We had signings at the same time, so I made a bee line to her both, after mine, and there she was, talking away with another fan, like she had all the time in the world for us. And she gave us that time. I can only imagine how many students will now benefit from the teachers who picked up her work and will now gladly bring it back to their classrooms, full of praise for the author and her stories. THIS is exactly why educators need more if this experience. It changes the dynamic and makes books so much more authentic.

Beah_Ishmael_c_JohnMadereRADIANCE_1

My last event of the conference was a luncheon with teachers and a keynote address from Ishmael Beah, author of the memoir A Long Way Gone: Memoirs of a Boy Soldier, and the soon-to-be-released novel, Radiance of Tomorrow. The dichotomy of the event could not have been more striking. As educators we sat and talked about the highs and lows of the conference, from the CCLS to just what mixed-modal meant. We examined and considered the title of the weekend. And then Beah spoke.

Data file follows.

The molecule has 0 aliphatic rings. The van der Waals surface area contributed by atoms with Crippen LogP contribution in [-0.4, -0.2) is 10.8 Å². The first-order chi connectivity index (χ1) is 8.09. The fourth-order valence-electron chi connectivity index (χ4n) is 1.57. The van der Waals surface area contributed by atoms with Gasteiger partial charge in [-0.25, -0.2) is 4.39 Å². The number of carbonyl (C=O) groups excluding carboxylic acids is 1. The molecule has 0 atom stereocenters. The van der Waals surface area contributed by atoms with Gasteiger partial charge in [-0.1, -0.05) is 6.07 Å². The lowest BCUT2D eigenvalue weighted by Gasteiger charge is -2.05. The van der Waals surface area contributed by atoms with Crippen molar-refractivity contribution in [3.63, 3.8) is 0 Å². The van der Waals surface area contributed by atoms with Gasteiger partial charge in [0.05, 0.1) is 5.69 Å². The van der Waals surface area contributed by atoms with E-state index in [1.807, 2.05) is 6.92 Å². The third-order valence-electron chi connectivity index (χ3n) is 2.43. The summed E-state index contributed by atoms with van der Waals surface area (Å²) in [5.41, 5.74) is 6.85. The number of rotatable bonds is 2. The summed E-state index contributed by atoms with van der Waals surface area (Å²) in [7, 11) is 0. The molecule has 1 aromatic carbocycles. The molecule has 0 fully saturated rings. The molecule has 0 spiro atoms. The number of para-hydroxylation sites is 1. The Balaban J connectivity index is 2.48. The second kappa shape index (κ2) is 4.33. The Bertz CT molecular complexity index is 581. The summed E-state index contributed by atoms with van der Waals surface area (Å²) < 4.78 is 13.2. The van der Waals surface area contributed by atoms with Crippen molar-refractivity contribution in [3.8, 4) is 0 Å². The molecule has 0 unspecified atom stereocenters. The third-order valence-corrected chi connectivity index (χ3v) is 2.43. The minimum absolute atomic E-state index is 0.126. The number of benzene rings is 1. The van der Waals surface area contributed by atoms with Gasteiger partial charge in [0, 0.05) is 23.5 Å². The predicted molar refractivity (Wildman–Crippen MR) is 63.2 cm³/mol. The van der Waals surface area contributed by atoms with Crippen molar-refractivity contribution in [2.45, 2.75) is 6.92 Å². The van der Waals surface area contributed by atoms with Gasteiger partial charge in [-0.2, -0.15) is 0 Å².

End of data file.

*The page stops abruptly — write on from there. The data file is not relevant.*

His speech was beautiful, and within it was the promise of everything we as educators hope for: finding a better way through language.

However, Beah comes from an oral tradition culture. His writing is infused with such, as was his speech. And the irony for me was profound. Beah spoke of learning narrative structure and of how to be a good listener and ultimately practitioner of the tradition and upstanding member of the community through storytelling. That’s it. It all boiled down to the stories. Speaking them. Listening to them. And owning them in a way so that you could retell them.